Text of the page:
Thursday, June 9, 2011
Finding balance in the tension
I have not posted for some time (you can see that clearly from the last date posted on the side over there) and mainly because there has been so little time. I was busy leading up a a college Institute and trying to keep its head above water during the last two years (and it has). I was busy trying to be a dad to my four boys (one of which turns 18 today - and I'm having some issues with that...) :) I was busy speaking to churches, college campuses and audiences who would listen about the importance of maintaining a civil Christian worldview in a culture that is hostile to some of our ways of thinking. I have more time on my hands now, but more on that later...
Until recently I was working as Vice President for College Student Ministries with the Focus Leadership Institute (a division of Focus on the Family) and while there had to opportunity to watch the transition from our found Dr. James Dobson to the new CEO Jim Daly. I have been a huge supporter of both men for very different reasons. I respect a great deal the standards by which Dr. Dobson set up the ministry and helped found the Institute. When Jim Daly came on, I used to introduce him to the students of the Institute as the right guy for the right time. I meant it. Still do. I have appreciated his willingness to reach out into the culture and talk with those that most in the conservative Christian culture have never reached out to. As human beings we DO share a great deal of the same conclusions about how to treat others.
However, Jim is walking a very thin line that creates a tension from time to time. In this morning's Colorado Springs Independent (http://www.csindy.com/colorado/change-of-focus/Content?oid=2244124) there was one of those lines that worries me a bit. The article is about (if you haven't clicked over and read it already) how those in all circles agree that foster kids should find homes with loving families. In the middle of the article, there is a line where Daly says, (on the question of gay adoption) "So in the context of same-sex marriage, or adoption by same-sex couples, the culture will go in the direction its going to go.We [the church] can't control that. But for the Christian in the Christian community, we want to do our job..."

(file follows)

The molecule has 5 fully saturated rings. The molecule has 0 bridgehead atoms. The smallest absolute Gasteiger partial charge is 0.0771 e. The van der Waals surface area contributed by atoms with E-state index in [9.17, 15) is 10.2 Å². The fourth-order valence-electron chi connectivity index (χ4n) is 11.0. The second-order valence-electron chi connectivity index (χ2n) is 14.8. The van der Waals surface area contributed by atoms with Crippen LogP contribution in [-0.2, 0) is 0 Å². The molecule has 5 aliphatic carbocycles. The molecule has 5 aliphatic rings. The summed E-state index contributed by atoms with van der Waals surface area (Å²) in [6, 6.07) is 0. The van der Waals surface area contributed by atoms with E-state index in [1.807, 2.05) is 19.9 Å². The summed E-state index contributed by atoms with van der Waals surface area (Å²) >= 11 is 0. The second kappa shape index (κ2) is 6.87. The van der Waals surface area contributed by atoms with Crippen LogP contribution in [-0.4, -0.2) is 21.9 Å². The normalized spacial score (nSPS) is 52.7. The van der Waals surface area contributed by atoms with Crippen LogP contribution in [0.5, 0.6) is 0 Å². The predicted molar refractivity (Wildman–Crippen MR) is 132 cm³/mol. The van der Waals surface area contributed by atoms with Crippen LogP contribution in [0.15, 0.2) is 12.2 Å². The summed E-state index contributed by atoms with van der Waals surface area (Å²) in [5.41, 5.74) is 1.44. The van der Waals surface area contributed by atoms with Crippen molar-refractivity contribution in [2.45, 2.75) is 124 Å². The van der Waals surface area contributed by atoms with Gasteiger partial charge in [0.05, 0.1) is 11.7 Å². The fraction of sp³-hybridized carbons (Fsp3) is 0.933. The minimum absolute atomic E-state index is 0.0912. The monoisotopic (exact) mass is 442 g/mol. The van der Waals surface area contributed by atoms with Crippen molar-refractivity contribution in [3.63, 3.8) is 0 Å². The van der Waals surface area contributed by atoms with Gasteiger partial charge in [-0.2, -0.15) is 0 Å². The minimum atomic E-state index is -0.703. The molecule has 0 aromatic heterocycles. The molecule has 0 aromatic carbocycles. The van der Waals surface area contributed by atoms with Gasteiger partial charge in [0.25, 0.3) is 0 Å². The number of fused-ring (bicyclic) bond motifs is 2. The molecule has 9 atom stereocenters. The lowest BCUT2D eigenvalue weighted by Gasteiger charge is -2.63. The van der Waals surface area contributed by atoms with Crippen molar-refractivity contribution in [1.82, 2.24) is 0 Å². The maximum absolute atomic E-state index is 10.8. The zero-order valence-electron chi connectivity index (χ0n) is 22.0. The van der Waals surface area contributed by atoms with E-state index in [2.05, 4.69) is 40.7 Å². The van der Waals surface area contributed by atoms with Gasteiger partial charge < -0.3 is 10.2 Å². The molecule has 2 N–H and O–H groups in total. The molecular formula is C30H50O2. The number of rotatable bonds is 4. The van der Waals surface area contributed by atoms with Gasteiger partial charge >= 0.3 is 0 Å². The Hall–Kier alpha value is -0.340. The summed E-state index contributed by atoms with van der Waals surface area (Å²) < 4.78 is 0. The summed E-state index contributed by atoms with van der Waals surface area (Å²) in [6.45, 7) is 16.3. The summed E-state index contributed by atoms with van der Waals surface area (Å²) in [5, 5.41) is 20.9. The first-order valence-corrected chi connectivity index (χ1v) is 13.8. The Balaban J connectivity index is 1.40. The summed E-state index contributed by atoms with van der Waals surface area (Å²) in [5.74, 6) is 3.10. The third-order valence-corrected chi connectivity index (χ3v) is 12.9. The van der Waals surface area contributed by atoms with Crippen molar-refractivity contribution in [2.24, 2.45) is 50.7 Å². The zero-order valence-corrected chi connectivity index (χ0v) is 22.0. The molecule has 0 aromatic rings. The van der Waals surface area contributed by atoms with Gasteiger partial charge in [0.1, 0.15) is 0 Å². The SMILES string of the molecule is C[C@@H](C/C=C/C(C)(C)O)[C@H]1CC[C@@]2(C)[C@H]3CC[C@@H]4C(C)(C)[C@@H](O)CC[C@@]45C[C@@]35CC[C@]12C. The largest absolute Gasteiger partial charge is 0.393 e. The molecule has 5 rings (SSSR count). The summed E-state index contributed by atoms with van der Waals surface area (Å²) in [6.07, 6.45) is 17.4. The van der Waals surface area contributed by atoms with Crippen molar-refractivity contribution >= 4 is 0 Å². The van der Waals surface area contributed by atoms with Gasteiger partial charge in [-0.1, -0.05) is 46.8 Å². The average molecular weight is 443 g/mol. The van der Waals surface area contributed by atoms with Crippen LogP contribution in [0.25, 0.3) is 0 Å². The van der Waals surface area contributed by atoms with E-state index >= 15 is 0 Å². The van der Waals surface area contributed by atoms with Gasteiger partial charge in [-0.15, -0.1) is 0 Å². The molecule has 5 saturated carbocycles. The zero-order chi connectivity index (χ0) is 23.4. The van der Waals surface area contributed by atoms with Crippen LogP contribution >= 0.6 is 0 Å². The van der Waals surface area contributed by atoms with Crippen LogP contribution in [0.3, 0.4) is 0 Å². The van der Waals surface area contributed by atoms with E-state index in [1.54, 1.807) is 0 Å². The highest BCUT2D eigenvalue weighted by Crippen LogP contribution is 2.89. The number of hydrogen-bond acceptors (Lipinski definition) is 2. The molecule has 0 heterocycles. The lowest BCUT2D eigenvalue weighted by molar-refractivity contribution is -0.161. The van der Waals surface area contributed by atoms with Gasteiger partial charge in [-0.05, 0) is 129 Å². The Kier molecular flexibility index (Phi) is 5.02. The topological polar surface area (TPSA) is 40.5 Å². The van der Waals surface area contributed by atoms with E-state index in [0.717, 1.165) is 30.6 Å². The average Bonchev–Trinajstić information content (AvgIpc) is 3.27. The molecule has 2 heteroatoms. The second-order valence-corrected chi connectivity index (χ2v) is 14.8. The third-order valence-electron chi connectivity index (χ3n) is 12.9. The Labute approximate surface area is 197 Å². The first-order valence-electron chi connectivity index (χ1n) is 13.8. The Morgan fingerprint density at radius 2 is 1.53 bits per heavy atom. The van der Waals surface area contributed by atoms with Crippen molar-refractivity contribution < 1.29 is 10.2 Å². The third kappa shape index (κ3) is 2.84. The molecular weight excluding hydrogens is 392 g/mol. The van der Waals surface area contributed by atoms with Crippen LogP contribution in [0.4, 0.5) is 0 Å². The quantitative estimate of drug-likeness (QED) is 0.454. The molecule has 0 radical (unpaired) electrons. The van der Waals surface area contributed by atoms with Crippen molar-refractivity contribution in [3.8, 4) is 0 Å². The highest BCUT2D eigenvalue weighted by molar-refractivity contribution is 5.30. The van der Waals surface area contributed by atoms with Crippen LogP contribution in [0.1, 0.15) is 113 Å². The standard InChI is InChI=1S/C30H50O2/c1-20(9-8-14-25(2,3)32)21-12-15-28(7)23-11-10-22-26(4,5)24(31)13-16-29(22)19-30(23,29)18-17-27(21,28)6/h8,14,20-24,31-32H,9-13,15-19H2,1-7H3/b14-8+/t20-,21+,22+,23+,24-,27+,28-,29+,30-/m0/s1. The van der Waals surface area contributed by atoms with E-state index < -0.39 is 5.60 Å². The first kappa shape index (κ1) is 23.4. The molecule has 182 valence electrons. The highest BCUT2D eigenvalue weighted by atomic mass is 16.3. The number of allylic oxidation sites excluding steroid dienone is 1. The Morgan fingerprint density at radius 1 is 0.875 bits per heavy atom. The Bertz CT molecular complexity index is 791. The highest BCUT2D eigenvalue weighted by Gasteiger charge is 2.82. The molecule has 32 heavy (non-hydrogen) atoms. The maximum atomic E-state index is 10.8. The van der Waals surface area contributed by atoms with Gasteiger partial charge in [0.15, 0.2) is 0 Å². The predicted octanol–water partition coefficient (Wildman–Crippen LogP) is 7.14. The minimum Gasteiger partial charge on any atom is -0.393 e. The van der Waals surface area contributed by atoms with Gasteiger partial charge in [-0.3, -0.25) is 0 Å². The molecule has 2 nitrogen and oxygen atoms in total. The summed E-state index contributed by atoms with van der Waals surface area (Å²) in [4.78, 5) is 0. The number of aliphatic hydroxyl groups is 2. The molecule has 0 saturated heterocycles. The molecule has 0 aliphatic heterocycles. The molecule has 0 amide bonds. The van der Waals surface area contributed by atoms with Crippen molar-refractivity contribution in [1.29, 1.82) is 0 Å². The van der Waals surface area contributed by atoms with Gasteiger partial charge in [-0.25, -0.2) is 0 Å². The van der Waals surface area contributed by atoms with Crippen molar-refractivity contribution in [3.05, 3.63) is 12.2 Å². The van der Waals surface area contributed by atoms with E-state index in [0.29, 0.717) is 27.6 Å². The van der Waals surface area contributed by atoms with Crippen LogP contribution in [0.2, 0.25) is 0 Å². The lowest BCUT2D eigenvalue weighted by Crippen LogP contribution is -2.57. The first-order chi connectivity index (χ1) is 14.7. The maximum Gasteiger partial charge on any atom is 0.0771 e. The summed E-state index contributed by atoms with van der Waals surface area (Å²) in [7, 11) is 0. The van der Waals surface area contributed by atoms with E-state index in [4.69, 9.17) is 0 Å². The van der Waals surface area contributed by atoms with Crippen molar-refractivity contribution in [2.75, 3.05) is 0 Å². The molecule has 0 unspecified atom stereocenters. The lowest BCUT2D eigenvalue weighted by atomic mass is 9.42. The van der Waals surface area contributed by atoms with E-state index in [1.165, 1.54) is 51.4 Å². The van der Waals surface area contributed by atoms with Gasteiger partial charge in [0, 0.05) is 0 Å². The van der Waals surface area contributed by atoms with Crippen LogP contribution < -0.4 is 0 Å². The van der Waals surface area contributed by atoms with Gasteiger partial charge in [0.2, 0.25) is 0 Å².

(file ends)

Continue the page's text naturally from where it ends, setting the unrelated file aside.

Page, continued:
But isn't that the point of the Gospel is that it is for everyone? As a "worldview guy" I worry that in the midst of this tension we perhaps make rhetorical statements that seem as if we are throwing our hands up about where the culture is headed and essentially say, we can only influence our own house. I don't think that is Jim's heart, but again we have to be careful with that line of tension. There is a design for marriage and family that isn't just for the church or Christians it is for all people, at all times, across cultures. That is the nature of God's Truth and Design for things. Follow the path of research on the strength of communities as it relates to the strength of traditional families (defined as a husband/wife and children). Over years and across cultures the message has been (and not just for the Church) that when you have cultures built on that model, they have any number of advantages (educationally, socially, economically, etc). When you have cultures based on non-traditional families, there isn't evidence that horrible things occur but that you don't have those advantages. Where do you want to live? Which type of culture? That transcendent truth about God's design isn't because some organization said it was so or some political approach claimed it was good, but because He designed it that way.
Be careful when walking the line. Sometimes the tension pulls too far away from the Truth.